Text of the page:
# Titration curves calculation

While details of titration curve calculation depend on the titrant and titrated substance, general idea is always the same. There are three parts of titration curve - before equivalence point, equivalence point and after equivalence point.

### Titration curve before equivalence point

Before end point we assume reaction was stoichiometric, went to completion (with titrant being the limiting reagent) and equilibrium state is defined by the concentrations of unreacted titrated system and products of the reaction.

Let's take a look at titrated systems at 50% titration.

In the case of strong acid titrated with strong base at 50% titration exactly half of the acid was neutralized and pH is simply minus logarithm of the left acid concentration (after taking account of the dilution, if necessary).

In the case of weak acid we have to deal with buffer and its pH is given by Henderson-Hasselbalch equation, thus pH at 50% titration equals acid pKa. In the case of redox titration we assume half of the titrated substance reacted, we use this assumption to calculate concentrations of reduced and oxidized forms of the substance and we enter these concentrations into the Nernst equation. Thus in the case of Fe2+ titration with any oxidizing agent at 50% titration potential of the system should equal formal potential of Fe2+/Fe3+ half cell (both Fe2+/Fe3+ concentrations are identical thus they cancel out in the reaction quotient, that's not necessarily case for other redox systems). In the case of both complexometric and precipitation titrations at 50% exactly half of the determined substance is in the original form while the other half is in the form of complex or solid.

### Equivalence point

At the equivalence point calculations are based on the fact that there were stoichiometric amounts of titrant and titrated substance mixed in the solution. Thus for example in the case of acid-base titrations pH at the equivalence point is just a pH of salt solution (neutral for salt of strong acid and base, not neutral in the case of salts of weak acids or weak bases, as they undergo hydrolyzis). Concentration of ions at the equivalence point of precipitation titration is identical with concentration of ions in equilibrium with the weakly soluble salt and is calculated from the solubility product - and so on. Equivalence point calculations will be discussed in details in the appropriate sections.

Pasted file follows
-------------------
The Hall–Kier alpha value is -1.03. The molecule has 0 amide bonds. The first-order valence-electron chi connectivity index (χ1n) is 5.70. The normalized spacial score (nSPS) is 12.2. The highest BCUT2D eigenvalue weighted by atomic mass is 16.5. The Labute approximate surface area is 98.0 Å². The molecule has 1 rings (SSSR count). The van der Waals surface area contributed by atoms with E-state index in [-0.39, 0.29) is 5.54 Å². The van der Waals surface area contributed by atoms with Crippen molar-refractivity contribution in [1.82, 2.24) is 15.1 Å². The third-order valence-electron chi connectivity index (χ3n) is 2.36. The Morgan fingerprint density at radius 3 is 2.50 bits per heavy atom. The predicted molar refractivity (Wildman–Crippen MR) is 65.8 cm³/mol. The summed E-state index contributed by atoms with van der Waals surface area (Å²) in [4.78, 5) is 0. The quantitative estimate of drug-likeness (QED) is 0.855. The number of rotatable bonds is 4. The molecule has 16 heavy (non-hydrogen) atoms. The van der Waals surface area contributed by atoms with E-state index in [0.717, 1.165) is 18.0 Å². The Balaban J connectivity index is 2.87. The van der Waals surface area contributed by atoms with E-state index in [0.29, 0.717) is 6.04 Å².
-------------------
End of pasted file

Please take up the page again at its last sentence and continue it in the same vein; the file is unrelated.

### Titration curve after equivalence point

After equivalence point titration curve shape is calculated from the excess of the titrant added - thus it will be just pH of excess titrant in the case of acid-base titration. In the case of complexometric titration we will calculate concentration of metal ions from formation constant, assuming all metal is complexed and the complexing agent concentration is just that of excess added.

### Very close to the equivalence point

This part of the titration curve is usually the most difficult, as most approximations that work well for other parts of the curve may fail here. For example for strong acid-base titration we should account for two sources of the H+ ions - titrant (or titrated substance) and water auto dissociation (see pH of strong acid at ChemBuddy site for details). In general there is no easy method for titration curve calculation close to the equivalence point and we may be forced to use a most general approach to chemical equilibrium and solve a full set of equations describing the solution.

### Dilution effects

To be precise in the calculations of titration curve we should take dilutions into account. Usually dilution effects are neglected, which is equivalent to the assumption that we use infinite concentration of titrant. That's not true, but in most cases titrated sample volume is three or four times larger than titrant volume and the dilution effects are small enough to be neglected.

Let's assume we are titrating strong monoprotic acid of initial volume Va0 and initial concentration Ca0 with strong monoprotic base of Cb concentration. We will use titration fraction, defined as ratio of acid neutralized to initial amount of acid, to express the titration progress.

At the beginning pH=-log(Ca0). After p fraction of the acid was titrated 1-p is left and new acid concentration is given by

1

Vbp, volume of base used to reach p, can be calculated from

2

(we have assumed both acid and base are monoprotic, thus all we have to do is to compare numbers of moles). So

3

and finally

4

Assuming we have started with 100 mL of 0.03 M acid and we use 0.2 M base pH at 50% titration is 1.82 (-log(0.015)) if we neglect dilution or 1.86 if dilution is taken into account. Difference is so small that we can safely ignore dilution effects. That's not always the case, if we will titrate 0.3 M strong acid pH will be either 0.83 (no dilution) or 1.07 (dilution taken into account). However, it is a standard procedure to use diluted titrated substance in volume of solution, and much more concentrated titrant, so usually when calculating titration curve we will be much closer to the first case.